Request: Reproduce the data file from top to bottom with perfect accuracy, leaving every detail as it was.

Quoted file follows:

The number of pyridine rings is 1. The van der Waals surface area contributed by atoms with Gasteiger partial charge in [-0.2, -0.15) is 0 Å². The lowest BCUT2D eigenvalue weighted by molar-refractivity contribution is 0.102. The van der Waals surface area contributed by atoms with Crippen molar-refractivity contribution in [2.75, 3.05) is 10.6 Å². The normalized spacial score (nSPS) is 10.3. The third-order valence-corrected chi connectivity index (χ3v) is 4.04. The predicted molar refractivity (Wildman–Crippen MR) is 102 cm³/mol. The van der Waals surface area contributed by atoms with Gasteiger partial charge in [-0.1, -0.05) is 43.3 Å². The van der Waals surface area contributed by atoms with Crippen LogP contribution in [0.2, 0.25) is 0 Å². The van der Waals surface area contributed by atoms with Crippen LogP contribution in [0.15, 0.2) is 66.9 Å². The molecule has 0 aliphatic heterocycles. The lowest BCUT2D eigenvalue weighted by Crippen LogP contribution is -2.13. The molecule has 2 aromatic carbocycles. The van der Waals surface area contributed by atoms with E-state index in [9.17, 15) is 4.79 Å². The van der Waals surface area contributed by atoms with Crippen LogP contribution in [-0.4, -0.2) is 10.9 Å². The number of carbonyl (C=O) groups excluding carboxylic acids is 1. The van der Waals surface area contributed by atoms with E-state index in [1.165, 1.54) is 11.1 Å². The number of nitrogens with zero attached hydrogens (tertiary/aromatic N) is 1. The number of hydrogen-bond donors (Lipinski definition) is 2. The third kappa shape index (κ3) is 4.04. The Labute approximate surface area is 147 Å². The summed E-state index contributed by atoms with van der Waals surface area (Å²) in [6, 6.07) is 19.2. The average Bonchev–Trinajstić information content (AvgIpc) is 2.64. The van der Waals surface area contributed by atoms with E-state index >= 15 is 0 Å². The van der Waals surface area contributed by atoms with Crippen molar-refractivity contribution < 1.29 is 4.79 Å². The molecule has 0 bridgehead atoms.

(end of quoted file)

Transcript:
The number of pyridine rings is 1. The van der Waals surface area contributed by atoms with Gasteiger partial charge in [-0.2, -0.15) is 0 Å². The lowest BCUT2D eigenvalue weighted by molar-refractivity contribution is 0.102. The van der Waals surface area contributed by atoms with Crippen molar-refractivity contribution in [2.75, 3.05) is 10.6 Å². The normalized spacial score (nSPS) is 10.3. The third-order valence-corrected chi connectivity index (χ3v) is 4.04. The predicted molar refractivity (Wildman–Crippen MR) is 102 cm³/mol. The van der Waals surface area contributed by atoms with Gasteiger partial charge in [-0.1, -0.05) is 43.3 Å². The van der Waals surface area contributed by atoms with Crippen LogP contribution in [0.2, 0.25) is 0 Å². The van der Waals surface area contributed by atoms with Crippen LogP contribution in [0.15, 0.2) is 66.9 Å². The molecule has 0 aliphatic heterocycles. The lowest BCUT2D eigenvalue weighted by Crippen LogP contribution is -2.13. The molecule has 2 aromatic carbocycles. The van der Waals surface area contributed by atoms with E-state index in [9.17, 15) is 4.79 Å². The van der Waals surface area contributed by atoms with Crippen LogP contribution in [-0.4, -0.2) is 10.9 Å². The number of carbonyl (C=O) groups excluding carboxylic acids is 1. The van der Waals surface area contributed by atoms with E-state index in [1.165, 1.54) is 11.1 Å². The number of nitrogens with zero attached hydrogens (tertiary/aromatic N) is 1. The number of hydrogen-bond donors (Lipinski definition) is 2. The third kappa shape index (κ3) is 4.04. The Labute approximate surface area is 147 Å². The summed E-state index contributed by atoms with van der Waals surface area (Å²) in [6, 6.07) is 19.2. The average Bonchev–Trinajstić information content (AvgIpc) is 2.64. The van der Waals surface area contributed by atoms with E-state index >= 15 is 0 Å². The van der Waals surface area contributed by atoms with Crippen molar-refractivity contribution < 1.29 is 4.79 Å². The molecule has 0 bridgehead atoms.